Sustainable Indigenous Initiatives
I have known Pastor Jean Claude Nsana since 1995. Pastor Nsana has trained hundreds of Christian leaders in his role as the Director of the Bible and Missionary Institute (BMI) of the Republic of Congo (Brazzaville). As President of the Evangelical Baptist Church Association, he also guides church planting efforts across the entire country.
Over the years, Pastor Nsana has studied approaches that advance the gospel in Congo. During a recent visit, he shared with me that the biggest hindrance to the advance of the gospel in the Republic of Congo is the harmful dependency created when national Christian leaders are subsidized by organizations from outside of the country. To deal with this problem, Pastor Nsana believes that Christian leaders in Africa need to be bi-vocational. He models this value.
As a civil servant, he has a salary from the government to meet his needs. This frees up the church association that he serves to use its resources to plant churches. Pastor Nsana propagates the bi-vocational approach at the BMI. Each class of 40 or more students goes through the curriculum in 2 years meeting on Saturdays and Sunday afternoons. Each of the students have a job to earn a living. They do the work of the Lord in their spare time.
New students often come telling of how God has called them to become a pastor believing that pastor Nsana follows the typical model of finding scholarships from outside Congo for the students. He tells them that if God has called them, then God will provide them with a job to pay for their minimal school fees and books. This helps him find candidates that are serious about their calling. Over the next 2 years, Pastor Nsana has decided to not start another BMI class. He has decided to take early retirement to free up time to coach the BMI graduates in their church planting activities in order to see 200 churches planted over that period of time.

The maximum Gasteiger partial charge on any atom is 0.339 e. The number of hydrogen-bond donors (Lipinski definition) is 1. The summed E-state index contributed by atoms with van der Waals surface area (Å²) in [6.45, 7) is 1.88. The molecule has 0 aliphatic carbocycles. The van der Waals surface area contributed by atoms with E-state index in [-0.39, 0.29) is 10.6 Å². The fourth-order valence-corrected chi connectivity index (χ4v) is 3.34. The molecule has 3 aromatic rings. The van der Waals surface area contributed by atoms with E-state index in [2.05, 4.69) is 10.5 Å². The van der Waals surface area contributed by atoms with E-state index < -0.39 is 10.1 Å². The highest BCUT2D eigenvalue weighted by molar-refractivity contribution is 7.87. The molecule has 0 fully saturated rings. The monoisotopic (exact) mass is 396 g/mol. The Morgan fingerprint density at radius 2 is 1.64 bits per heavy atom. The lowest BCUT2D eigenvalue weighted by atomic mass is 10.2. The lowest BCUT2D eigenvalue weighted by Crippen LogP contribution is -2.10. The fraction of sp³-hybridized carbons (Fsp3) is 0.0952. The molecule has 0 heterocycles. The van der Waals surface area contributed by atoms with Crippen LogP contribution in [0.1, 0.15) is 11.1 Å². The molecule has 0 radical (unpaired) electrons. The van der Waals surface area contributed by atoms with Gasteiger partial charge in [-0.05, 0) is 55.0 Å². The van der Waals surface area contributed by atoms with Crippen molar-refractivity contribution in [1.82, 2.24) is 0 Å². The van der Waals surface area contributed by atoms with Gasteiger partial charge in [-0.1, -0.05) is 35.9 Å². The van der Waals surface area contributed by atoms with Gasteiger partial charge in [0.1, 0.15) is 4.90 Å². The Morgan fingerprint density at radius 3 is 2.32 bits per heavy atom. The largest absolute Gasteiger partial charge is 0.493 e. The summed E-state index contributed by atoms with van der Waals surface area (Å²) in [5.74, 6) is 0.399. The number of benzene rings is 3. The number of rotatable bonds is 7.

North Americans that seek to work alongside of African national leaders like Pastor Nsana, need to understand what starts church planting movements and what stops them. They need to have something to offer besides outside funding. The best practitioners help national leaders use locally available resources to deal with the challenges that they face in the effort to advance the Kingdom of God in Africa.
Diane and I presently live in Senegal where we coordinate the Professionals for Senegal (PFS) initiative, to train and deploy North Americans to function at this level. PFS wants to be part of the African Digital Renaissance. Our associates offer basic IT classes, participate in professional exchanges, teach English or complete the 3 to 6 month “Frontier Internship” to build relationships that result in sustainable indigenous initiatives in Africa.
By: Paul, Serving in Senegal